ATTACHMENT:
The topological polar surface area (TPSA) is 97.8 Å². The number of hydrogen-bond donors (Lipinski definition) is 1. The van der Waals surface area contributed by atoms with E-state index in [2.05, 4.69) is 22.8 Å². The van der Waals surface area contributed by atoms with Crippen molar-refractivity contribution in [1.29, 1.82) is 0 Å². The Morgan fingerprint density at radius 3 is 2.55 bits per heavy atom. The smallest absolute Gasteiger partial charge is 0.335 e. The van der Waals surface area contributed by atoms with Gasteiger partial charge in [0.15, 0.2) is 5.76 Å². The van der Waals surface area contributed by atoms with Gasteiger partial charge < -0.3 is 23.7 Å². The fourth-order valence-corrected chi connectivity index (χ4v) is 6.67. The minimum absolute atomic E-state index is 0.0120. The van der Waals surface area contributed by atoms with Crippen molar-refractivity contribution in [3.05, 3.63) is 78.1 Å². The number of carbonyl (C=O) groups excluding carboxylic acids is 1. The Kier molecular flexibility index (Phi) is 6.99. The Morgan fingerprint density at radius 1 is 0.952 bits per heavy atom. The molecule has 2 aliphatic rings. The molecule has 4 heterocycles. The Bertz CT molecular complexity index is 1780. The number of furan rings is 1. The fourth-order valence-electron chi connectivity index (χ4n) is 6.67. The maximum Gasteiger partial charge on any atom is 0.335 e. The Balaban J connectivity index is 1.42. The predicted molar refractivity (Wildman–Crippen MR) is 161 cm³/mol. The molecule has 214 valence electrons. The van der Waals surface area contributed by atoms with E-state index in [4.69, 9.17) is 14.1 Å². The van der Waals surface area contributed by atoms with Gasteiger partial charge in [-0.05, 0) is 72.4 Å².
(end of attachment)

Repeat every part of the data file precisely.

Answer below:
The topological polar surface area (TPSA) is 97.8 Å². The number of hydrogen-bond donors (Lipinski definition) is 1. The van der Waals surface area contributed by atoms with E-state index in [2.05, 4.69) is 22.8 Å². The van der Waals surface area contributed by atoms with Crippen molar-refractivity contribution in [1.29, 1.82) is 0 Å². The Morgan fingerprint density at radius 3 is 2.55 bits per heavy atom. The smallest absolute Gasteiger partial charge is 0.335 e. The van der Waals surface area contributed by atoms with Gasteiger partial charge in [0.15, 0.2) is 5.76 Å². The van der Waals surface area contributed by atoms with Gasteiger partial charge < -0.3 is 23.7 Å². The fourth-order valence-corrected chi connectivity index (χ4v) is 6.67. The minimum absolute atomic E-state index is 0.0120. The van der Waals surface area contributed by atoms with Crippen molar-refractivity contribution in [3.05, 3.63) is 78.1 Å². The number of carbonyl (C=O) groups excluding carboxylic acids is 1. The Kier molecular flexibility index (Phi) is 6.99. The Morgan fingerprint density at radius 1 is 0.952 bits per heavy atom. The molecule has 2 aliphatic rings. The molecule has 4 heterocycles. The Bertz CT molecular complexity index is 1780. The number of furan rings is 1. The fourth-order valence-electron chi connectivity index (χ4n) is 6.67. The maximum Gasteiger partial charge on any atom is 0.335 e. The Balaban J connectivity index is 1.42. The predicted molar refractivity (Wildman–Crippen MR) is 161 cm³/mol. The molecule has 214 valence electrons. The van der Waals surface area contributed by atoms with E-state index in [4.69, 9.17) is 14.1 Å². The van der Waals surface area contributed by atoms with Gasteiger partial charge in [-0.05, 0) is 72.4 Å².